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TheSage: an amazing free dictionary and thesaurus

07 February 2013, Mike Williams

When you need to use a dictionary then the quickest solution is usually to head off online. There are plenty of excellent free services available, and if you’re just looking for a quick definition then they’ll probably do a very good job.

If you need more, though – more frequent lookups, better searching features, more options and control – then there’s still a case for installing a dictionary application. And TheSage is the perfect example.

The program is extremely comprehensive, for instance, with 210,000+ definitions (and a thesaurus detailing 1,400,000 relationships between them). It’s free, and unrestricted. And installation is straightforward (there’s even a portable option, if you need it).

It won’t exactly take long to get started with TheSage, either. Enter a word in the box, click “LookUp” and you’ll get a definition right away. This will include a guide to how the word is pronounced (click this and you’ll hear it spoken out loud), and many of the definitions will also have examples showing you how they’re used.

Knowing how to spell the word you’re after is often a problem with dictionaries, of course, but TheSage provides multiple tools to help.

The program can search online for words, as well as locally

You can just give it a try with your best guess, and the program will intelligently suggest matches (type “dicshunary”, for instance, and it knows that “dictionary” is probably what you meant).

You can opt to “search as you type”, which is rather like flicking through the pages of a paper dictionary. So as you type each letter, TheSage will display what it thinks is the most likely match, and once you spot what you need then double-clicking it will bring up the definition.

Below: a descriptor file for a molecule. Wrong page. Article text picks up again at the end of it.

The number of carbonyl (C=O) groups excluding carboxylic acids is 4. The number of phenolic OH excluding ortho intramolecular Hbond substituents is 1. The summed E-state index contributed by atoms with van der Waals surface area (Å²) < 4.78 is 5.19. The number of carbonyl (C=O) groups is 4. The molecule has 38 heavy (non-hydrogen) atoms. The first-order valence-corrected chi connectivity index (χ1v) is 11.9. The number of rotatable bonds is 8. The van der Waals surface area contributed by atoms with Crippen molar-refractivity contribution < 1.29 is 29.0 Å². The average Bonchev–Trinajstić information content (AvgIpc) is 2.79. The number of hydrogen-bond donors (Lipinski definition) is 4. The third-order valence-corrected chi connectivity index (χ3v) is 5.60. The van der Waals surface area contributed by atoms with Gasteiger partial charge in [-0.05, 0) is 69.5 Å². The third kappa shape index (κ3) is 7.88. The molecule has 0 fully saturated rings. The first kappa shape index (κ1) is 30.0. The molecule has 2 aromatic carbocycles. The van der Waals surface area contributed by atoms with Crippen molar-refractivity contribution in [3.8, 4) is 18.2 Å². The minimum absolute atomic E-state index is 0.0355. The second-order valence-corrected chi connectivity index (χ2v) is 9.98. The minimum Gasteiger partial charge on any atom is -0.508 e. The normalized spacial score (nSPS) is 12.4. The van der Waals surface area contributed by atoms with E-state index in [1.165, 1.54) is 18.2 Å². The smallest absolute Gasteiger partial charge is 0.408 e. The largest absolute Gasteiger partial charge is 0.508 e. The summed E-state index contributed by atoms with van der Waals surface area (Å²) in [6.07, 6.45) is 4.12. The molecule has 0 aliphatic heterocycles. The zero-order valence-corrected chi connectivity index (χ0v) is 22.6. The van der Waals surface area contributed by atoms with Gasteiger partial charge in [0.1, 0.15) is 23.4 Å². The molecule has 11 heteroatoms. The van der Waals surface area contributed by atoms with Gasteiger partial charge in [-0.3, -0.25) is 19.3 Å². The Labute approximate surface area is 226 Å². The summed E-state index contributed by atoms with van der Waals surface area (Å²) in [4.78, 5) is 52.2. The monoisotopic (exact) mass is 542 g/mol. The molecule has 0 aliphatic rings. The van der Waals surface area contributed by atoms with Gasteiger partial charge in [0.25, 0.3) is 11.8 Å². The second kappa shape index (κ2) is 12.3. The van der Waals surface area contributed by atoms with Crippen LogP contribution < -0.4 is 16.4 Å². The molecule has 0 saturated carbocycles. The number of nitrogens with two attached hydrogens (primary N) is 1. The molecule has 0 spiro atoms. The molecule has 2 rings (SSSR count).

And you can even use a variety of wildcard searches, very helpful if you’re confident of the spelling in all but one or two places.

Elsewhere, there’s another handy extra in the Anagram feature. Enter an appropriate word, click Anagram, and you’ll see a list of all the full and partial anagrams it can make.

And while all this happens locally, no need to be online, the program also recognises that sometimes the web is the best place to go. So if you enter a word or phrase, and click “Go online”, within a few seconds the program’s internal browser will display tabs with results from Wikipedia, Wiktionary, Google’s Define service, and a regular Google search.

If there’s a problem here it’s that TheSage tries perhaps too hard to hide most of its functionality. Launch the program and you’ll see only a few basic search options, for instance. To find the Web search you’ll have to spot a tiny arrow in the extreme left of the program window, click it, select “Other Searches”, and click the Internet icon. Which isn’t exactly obvious.

Take the time to explore everything it has to offer, though, and you’ll find TheSage is an excellent tool, one of the most capable dictionaries around (free or otherwise). And if online equivalents aren’t quite providing the power you need then you really should give the program a try.

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